Peter Thiel is a “cryptocurrency supporter” and a “maximalist when it comes to bitcoin“, But he also believes that cryptocurrency could undermine America’s global dominance. Thiel, a venture capitalist and conservative political donor, in a speech on Tuesday urged the US government to consider tougher cryptocurrency regulations.
PayPal Co-Founder and Facebook Board Member Peter Thiel delivers a speech on the US presidential election at the National Press Club in Washington, DC, October 31, 2016 REUTERS / Gary Cameron
These statements seemed to reflect a change in the views of Thiel, who is a major investor in virtual currency ventures as well as cryptocurrencies themselves.
“I’m wondering if bitcoin should be viewed at this stage as part of China’s financial weapon against the United States,” Thiel said during a virtual event held for members of the Richard Nixon Foundation. “It threatens paper money, but especially the US dollar.” He added: “[Если] China has a long position on bitcoin, perhaps from a geopolitical point of view, the US should ask tougher questions about how exactly it works. “
Thiel was joined by former Secretary of State Mike Pompeo and former National Security Adviser Robert O’Brien. The conversation between Thiel, who has often criticized American companies doing business with Beijing, and the two hawks from the former Trump administration, focused mainly on US-China relations. The moderator was Hugh Hewitt, TV host and executive director of the Nixon Foundation. Earlier, Forbes reported some details of this event.
During his speech, Thiel elaborated on previous criticism of Google Alphabet Inc., which in a 2019 speech he accused of working against American interests. On Tuesday, he added that he pressured the company’s AI staff to see if their technology was being used in China’s Xinjiang region, where the US said the country was holding ethnic Uyghurs in internment camps, which some US officials said. equated to genocide.
The answer, as Thiel said, was: “Well, we don’t know the truth – and we don’t ask any unnecessary questions.” Thiel continued, “You have an almost magical mindset: by pretending everything is okay, you start communicating and talking.”
China denies mistreatment of ethnic and religious minorities in Xinjiang. Google said in a statement that the company does not work with the Chinese military and is “proud to continue our long history of working with the US government, including the Department of Defense, in many areas, including cybersecurity, recruitment and healthcare.”
Thiel, who dramatically left Silicon Valley in 2018, complaining that it had become a “one-party state,” did not confine himself to criticizing Google.
He suggested that the authorities turn their close attention to a US tech company like Apple Inc., noting that it manufactures most of its devices in China, where labor standards are lower than those in the US and Europe.
“Apple is probably the only technology company which is structurally a real problem “for US interests,” he said. “Apple is the kind of company that really interacts with China.”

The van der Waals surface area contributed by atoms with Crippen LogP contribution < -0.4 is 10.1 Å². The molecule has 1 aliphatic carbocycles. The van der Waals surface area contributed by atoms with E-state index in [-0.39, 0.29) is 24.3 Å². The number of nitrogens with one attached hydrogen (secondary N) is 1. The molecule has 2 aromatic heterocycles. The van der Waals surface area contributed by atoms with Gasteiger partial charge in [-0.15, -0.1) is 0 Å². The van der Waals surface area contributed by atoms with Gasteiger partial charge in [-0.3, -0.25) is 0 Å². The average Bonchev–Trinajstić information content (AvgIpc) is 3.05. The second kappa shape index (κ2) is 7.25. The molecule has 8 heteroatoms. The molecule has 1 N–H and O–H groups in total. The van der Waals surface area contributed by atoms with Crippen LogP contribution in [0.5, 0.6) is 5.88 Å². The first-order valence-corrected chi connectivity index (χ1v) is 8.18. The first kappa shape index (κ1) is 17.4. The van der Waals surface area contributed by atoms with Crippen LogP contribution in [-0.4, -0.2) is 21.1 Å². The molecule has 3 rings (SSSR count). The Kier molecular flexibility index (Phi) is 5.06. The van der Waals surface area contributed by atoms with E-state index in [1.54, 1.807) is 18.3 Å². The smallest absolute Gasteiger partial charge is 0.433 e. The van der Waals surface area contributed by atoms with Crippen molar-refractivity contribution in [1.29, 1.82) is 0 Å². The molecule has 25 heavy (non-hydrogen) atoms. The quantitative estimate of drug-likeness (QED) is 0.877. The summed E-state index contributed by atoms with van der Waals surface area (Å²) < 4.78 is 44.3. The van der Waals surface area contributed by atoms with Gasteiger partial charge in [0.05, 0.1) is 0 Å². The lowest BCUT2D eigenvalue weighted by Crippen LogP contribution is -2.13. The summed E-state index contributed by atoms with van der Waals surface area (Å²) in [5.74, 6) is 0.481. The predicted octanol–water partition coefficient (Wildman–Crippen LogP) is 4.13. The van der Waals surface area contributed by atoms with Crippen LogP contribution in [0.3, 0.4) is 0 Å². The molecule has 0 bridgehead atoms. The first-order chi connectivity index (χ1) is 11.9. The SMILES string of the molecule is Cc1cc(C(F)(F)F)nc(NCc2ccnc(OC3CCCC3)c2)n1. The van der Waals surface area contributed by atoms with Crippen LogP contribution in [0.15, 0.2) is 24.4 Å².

Thiel also invited the US to follow India’s lead in banning TikTok, a social app owned by Chinese company ByteDance Ltd., which he accused of “incredible identity theft.” Thiel noted that if TikTok is banned, it is likely to be replaced by similar applications, as happened in India.
“I don’t think it was a huge, colossal loss” for India, he said.
His views on TikTok coincide with those of Facebook Inc., where Thiel sits on the board of directors. Facebook presented TikTok as a threat to US values. But Thiel also criticized Facebook for cultivating what he called “awakening politics,” noting that the company refused to take a firm stand during the protests in Hong Kong last year.
“Facebook had more Chinese-born employees than Hong Kong,” he said. “And the citizens of China actually said that, you know, it was just arrogance of the West, and company should not take the side of Hong Kong … And the rest of the Facebook employees, as it were, did not interfere with this. “
Thiel also criticized Facebook – along with other tech companies – for “abandoning the platform for President Trump,” referring to the company’s decision to bar President Donald Trump from commenting on the event, accusing him of inciting the storming of the US Capitol on January 6.
“There was direct censorship,” Thiel said. “And when you do this with the President of the United States, it feels like you’ve really crossed some Rubicon.”
An appearance with Pompeo could have implications for the 2024 presidential race. The former secretary of state is widely regarded as a possible Republican nominee, and Thiel made it clear that he is ready to support figures closely associated with Trump. He was a major Trump supporter in 2016 and recently donated $ 10 million to the PAC, supporting the potential Senate nomination of J.D. Vance, a writer and conservative politician who previously worked for the Thiel-backed venture capital fund.